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Brave Madi's plea falls on premier's deaf ears

By Christina Blizzard, Special to the Sun

Madi Vanstone, her mom Beth and 50 school children at Queen's Park in Toronto to appeal to Premier Kathleen Wynne to fund a necessary cystic fibrosis drug Monday March 3, 2014. (Stan Behal/Toronto Sun)

Madi Vanstone, her mom Beth and 50 school children at Queen's Park in Toronto to appeal to Premier Kathleen Wynne to fund a necessary cystic fibrosis drug Monday March 3, 2014. (Stan Behal/Toronto Sun)

TORONTO - 

There was a poignant moment at a Queen’s Park news conference Monday that put everything in perspective.

Little Madi Vanstone was here to plead for the government to pay for a drug that’s saving her life.

She’s a tiny girl for a 12-year-old. She has a small voice but, oh my, can she express herself.

As she carefully outlined her illness and how the drug is keeping her breathing, I heard a small sound.

It was one of my colleagues, a longtime TV cameraman who’s shot everything from hostage takings to body parts being loaded into a coroner’s van.

He was quietly sobbing.

Then I noticed most reporters had tears in their eyes as we listened to this bright little girl with sparkling eyes tell us she desperately needs the government to step up.

It was one of those rare moments when everything came to a standstill.

Madi’s message is simple.

She has cystic fibrosis. She needs Kalydeco, a wonder drug that’s helping her battle this dreadful disease.

With the drug, she’s symptom free.

After Madi’s letter asking Kathleen Wynne to meet with her appeared in Sunday’s edition of the Toronto Sun, the child was invited to the premier’s second-floor office.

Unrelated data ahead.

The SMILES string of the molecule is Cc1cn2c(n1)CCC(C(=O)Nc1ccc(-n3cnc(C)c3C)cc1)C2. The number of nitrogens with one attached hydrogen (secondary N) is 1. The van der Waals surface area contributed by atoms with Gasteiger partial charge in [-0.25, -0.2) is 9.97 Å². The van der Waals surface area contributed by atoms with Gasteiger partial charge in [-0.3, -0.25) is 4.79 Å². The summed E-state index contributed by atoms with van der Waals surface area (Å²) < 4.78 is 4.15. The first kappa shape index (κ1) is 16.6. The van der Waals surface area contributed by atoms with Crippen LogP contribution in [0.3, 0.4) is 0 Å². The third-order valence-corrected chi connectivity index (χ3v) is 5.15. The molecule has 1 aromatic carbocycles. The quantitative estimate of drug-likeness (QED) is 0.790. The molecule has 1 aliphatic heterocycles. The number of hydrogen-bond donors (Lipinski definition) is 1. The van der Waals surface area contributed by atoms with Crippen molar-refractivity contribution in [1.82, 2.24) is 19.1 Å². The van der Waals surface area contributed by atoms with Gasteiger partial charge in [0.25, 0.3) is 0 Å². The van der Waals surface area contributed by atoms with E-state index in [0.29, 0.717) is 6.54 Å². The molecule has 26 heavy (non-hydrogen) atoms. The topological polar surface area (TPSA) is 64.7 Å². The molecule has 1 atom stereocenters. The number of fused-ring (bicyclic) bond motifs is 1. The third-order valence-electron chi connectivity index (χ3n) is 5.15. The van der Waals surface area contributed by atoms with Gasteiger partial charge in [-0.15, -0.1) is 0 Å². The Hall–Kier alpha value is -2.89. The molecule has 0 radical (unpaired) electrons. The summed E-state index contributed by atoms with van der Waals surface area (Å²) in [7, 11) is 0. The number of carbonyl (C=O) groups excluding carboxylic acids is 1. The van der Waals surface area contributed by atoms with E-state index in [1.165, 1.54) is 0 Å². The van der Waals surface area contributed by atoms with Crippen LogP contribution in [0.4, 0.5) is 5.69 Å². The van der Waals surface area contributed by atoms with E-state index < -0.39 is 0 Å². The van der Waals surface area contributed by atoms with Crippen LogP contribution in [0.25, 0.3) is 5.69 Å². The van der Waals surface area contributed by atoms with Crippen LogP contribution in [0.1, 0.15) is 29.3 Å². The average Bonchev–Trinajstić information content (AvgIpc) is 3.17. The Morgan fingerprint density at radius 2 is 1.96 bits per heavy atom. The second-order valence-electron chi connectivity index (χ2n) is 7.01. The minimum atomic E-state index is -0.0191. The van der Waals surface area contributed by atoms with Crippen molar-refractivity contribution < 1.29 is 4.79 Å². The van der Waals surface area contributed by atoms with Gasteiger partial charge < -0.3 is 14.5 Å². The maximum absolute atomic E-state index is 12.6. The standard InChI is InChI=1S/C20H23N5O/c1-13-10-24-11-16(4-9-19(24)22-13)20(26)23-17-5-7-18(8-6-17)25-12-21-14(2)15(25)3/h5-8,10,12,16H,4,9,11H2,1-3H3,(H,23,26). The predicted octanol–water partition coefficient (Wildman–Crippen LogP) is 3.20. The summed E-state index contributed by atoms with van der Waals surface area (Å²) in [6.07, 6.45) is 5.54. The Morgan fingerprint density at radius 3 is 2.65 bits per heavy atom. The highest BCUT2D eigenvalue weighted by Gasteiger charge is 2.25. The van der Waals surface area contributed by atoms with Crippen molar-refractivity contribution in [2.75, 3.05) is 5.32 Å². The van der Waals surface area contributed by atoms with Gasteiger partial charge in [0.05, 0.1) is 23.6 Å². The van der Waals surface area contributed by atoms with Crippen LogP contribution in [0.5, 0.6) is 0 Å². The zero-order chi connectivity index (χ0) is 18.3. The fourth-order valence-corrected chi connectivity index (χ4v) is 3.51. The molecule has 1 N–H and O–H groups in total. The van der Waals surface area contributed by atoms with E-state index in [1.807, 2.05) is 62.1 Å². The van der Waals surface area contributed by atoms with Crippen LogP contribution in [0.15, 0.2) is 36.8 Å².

When I heard that, I thought for sure the government had finally grown a heart, grown a spine and was about to pay for Madi’s drugs.

But no.

There’s a whole lot of nuthin’ going on in the corner office.

Madi came out smiling and hopeful, but you could tell by the worried look on mom Beth’s face that all wasn’t resolved.

The price of the drug would have to come down significantly in Canada before the government would commit to paying for it, the premier told her.

So what price do you put on a child’s life?

Beth says the price she’s paying — $348,000 annually — is significantly lower than the $450,000 a year that Germany is paying.

“There are 11 other countries that have managed to negotiate prices to save the lives of the CF patients,” she told reporters.

This won’t open the floodgates. It’s a rare disease and funding every child with this affliction would cost the province only $8 million annually.

But the government that blew $700 million on Ornge, $1.1 billion to scrap two gas plants and another $1 billion on eHealth apparently can’t find $8 million for children who can’t breathe without the medication.

Heck, you could just take the cool half a million in severance they paid former Pan Am Games honcho Ian Troop and you’d have a year and a half of drugs for Madi right there.

We all understand the need to negotiate the best price.

But this government’s a tad late coming to that table.

In a written statement, Health Minister Deb Matthews had this to say:

“Negotiations for Kalydeco are being led by Alberta through the Pan-Canadian Pricing Alliance. Alberta has made three proposals to the manufacturer (Vertex) and they have rejected each one,” Matthews said.

“We need Vertex to step up and be a strong partner in these negotiations so we can help patients like Madi.

“Any decision that is made on which drugs to fund are difficult because there is so much at stake. However, decisions about which drugs to fund should be made by experts to ensure that the products we do fund are in the patient’s and public’s best interest,” she said.

A spokesman for Boston-based Vertex would not comment on the negotiations.

“During the course of these discussions, multiple different proposals have been made by both sides — Vertex and the government. While we have not yet reached an agreement, we remain hopeful that Kalydeco will be publicly reimbursed across Canada — as it is in many countries around the world — so that eligible people with CF can receive this medicine as soon as possible,” said Zach Barber, via e-mail.

I was out of my office during the day. When I returned, I found a tin full of cupcakes and a note from Madi thanking me for her help. It broke my heart.

What a class act. What a lovely girl. What a great family.

Why is her government failing her?


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